Is touring something you enjoy or is it a chore?

I love to travel and the thought of combining this with music has always been really exciting for me. I live in the country so being able to hang out in all those cities and see new faces in a nice change.Touring can also be very difficult for many reasons. It’s hard being crammed in a vehicle for long distances and it’s hard sleeping in random places all the time. On the other end it’s what I find so thrilling about it. Some days it’s a chore, all the deadlines and the late nights when you would otherwise stay home and do nothing. It’s a skill that could be improved.

What is something not related to music that you would like to do in the near future?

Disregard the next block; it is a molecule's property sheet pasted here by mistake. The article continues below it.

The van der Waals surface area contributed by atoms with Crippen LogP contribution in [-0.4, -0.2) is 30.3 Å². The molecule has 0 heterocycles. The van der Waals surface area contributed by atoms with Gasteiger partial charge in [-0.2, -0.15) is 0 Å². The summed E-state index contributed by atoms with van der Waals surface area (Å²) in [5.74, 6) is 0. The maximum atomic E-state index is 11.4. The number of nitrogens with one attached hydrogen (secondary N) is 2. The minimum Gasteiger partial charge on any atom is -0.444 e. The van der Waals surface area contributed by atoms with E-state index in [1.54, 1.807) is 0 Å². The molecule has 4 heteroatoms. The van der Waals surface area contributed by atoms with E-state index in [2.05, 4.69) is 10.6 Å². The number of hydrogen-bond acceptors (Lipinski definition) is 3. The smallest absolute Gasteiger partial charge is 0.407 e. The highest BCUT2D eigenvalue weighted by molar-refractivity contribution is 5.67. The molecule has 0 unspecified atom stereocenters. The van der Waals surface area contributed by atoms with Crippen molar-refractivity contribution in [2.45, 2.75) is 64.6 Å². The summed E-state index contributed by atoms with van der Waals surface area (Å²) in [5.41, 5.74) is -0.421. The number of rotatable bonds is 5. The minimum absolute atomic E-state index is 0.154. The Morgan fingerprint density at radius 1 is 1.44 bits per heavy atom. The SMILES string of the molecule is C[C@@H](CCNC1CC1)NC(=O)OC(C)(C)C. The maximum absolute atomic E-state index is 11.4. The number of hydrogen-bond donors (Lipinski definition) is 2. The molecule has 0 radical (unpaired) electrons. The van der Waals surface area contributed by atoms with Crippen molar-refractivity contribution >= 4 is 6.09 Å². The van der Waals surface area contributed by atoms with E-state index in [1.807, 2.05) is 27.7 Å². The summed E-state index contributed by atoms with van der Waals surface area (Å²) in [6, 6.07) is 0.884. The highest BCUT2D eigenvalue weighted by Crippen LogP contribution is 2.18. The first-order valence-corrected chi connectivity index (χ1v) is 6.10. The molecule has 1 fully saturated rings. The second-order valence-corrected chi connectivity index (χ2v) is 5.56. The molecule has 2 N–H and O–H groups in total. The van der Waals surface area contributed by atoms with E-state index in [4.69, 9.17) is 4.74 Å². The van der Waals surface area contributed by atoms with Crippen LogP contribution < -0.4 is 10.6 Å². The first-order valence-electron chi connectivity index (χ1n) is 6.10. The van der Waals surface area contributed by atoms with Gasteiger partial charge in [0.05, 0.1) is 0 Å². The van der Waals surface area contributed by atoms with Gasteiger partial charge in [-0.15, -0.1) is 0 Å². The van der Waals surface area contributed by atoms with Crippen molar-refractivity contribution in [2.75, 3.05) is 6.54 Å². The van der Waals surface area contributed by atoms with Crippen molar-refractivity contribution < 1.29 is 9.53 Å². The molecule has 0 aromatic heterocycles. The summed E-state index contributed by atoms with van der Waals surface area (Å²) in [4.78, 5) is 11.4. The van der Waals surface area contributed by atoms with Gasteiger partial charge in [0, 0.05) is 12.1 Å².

I would love to travel outside of canada again. Perhaps do a road trip down to new orleans for the food and music and interesting characters. I have also thought about opening a cafe/restaurant/music venue/ campground. My life is pretty open at the moment, who knows where it’ll go.

What are the best parts of making albums and playing music? The worst parts?

One of the best parts is writing a song in it’s simple form, bringing it to another musician and seeing where they can take it. Recording defines it all, sets it in concrete and allows me to share it with the world. It’s a gift that I really enjoy sharing. But I love being on stage the most. Thats where the thrill really comes from. It can be so personable and immediate. There’s nothing like that feeling after playing live, especially with a band behind me to livin it up. The worst part is the financial aspect. If you don’t have the money everything is harder and takes a lot longer. That’s just the reality of our world. It’s something I am learning to accept.

What is next for you?

I’ve got enough songs at this point to record an EP. Hopefully this spring I will get to that. I plan to do it more simply this time, more of a live of the floor sound with a few overdubs.